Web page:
New windfarms to become far cheaper than Hinkley Point, experts claim
11th September 2017 | Commercial Energy
Windfarms around Britain’s coast will beat the planned nuclear power station Hinkley Point on price when the winning bidders for a £290m-a-year pot of government subsidies are announced to Monday, experts predict.
Such a milestone would mark a dramatic cost reduction for a technology that was once far more expensive than atomic power, and could fuel calls for a rethink over the UK’s future energy mix.
Industry watchers said successful offshore windfarm developers may secure guaranteed payments for power as low as £70-80 per megawatt hour in the government’s auction, known as the Contracts for Difference Allocation Round.
In comparison, France’s EDF has been promised £92.50 per MW hour for power from the two reactors it is building in Somerset, around twice the wholesale price. The subsidies are paid by consumers via levies on energy bills.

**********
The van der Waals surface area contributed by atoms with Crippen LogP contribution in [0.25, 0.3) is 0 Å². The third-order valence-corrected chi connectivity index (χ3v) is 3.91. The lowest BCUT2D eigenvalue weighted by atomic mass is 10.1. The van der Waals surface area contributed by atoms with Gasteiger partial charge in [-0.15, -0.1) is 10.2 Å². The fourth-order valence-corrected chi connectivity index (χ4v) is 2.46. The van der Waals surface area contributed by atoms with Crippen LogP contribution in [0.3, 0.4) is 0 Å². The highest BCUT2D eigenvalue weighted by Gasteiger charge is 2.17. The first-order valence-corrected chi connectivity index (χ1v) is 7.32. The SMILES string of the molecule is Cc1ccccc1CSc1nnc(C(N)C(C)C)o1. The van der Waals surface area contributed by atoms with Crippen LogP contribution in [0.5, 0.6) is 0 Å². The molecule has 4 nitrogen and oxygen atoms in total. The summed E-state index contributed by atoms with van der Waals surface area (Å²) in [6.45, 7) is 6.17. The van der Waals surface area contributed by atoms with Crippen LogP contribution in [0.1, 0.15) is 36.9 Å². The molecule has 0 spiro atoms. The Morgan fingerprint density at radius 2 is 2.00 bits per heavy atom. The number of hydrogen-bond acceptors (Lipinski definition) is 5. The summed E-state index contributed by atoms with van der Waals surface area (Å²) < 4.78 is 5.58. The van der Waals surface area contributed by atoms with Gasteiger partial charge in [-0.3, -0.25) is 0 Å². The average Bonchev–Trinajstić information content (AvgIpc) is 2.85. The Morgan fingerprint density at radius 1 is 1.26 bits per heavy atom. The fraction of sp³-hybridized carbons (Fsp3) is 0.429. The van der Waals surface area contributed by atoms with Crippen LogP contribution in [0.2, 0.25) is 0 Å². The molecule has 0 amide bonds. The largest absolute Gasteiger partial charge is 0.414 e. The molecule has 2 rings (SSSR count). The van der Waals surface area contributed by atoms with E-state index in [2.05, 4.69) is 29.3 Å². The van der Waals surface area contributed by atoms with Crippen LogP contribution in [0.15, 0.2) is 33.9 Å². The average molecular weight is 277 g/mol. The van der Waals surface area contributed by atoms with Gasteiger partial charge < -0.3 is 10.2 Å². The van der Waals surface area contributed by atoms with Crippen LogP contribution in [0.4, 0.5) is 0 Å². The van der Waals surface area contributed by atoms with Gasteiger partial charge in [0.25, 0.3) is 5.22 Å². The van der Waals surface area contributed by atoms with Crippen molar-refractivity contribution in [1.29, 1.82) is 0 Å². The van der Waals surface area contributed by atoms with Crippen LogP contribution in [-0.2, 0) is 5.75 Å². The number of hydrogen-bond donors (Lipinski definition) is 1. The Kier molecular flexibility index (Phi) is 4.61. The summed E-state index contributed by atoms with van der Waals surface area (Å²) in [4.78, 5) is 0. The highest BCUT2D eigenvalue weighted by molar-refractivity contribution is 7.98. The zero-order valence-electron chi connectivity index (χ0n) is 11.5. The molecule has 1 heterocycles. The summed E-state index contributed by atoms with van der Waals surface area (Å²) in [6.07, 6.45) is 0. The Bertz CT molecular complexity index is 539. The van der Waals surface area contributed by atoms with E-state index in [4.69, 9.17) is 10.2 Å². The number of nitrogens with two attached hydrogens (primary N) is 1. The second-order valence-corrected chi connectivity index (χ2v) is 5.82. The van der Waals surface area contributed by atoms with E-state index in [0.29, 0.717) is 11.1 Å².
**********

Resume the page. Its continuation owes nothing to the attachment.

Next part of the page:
“I think (windfarm developers) will bid very aggressively and below the headline strike prices of Hinkley Point,” said Richard Howard, head of research at the energy analysts Aurora Research, adding that the anticipated lower price was a result of dramatic cost reductions by the industry, brought about by the technology maturing.
For example, developers are using much bigger turbines than half a decade ago, and less steel in the foundations that attach them to the seabed. The sector is also now perceived to be a much lower risk, bringing down the cost of capital.
If the guaranteed price of power is as low as £70 per MW hour – a level at the extreme end of what industry figures think is credible – that would mark a 42% reduction on the £119.89 price awarded for offshore windfarms in the last auction, held two years ago. Contracts awarded in 2014 were £155.
Emma Pinchbeck, executive director at the industry group RenewableUK, said, “I think it’s a watershed moment for renewables. If the price comes in as low as people are suggesting, it means large-scale renewable generation will be cheaper than incumbent technologies. The idea that renewables are expensive is going to be undermined.”
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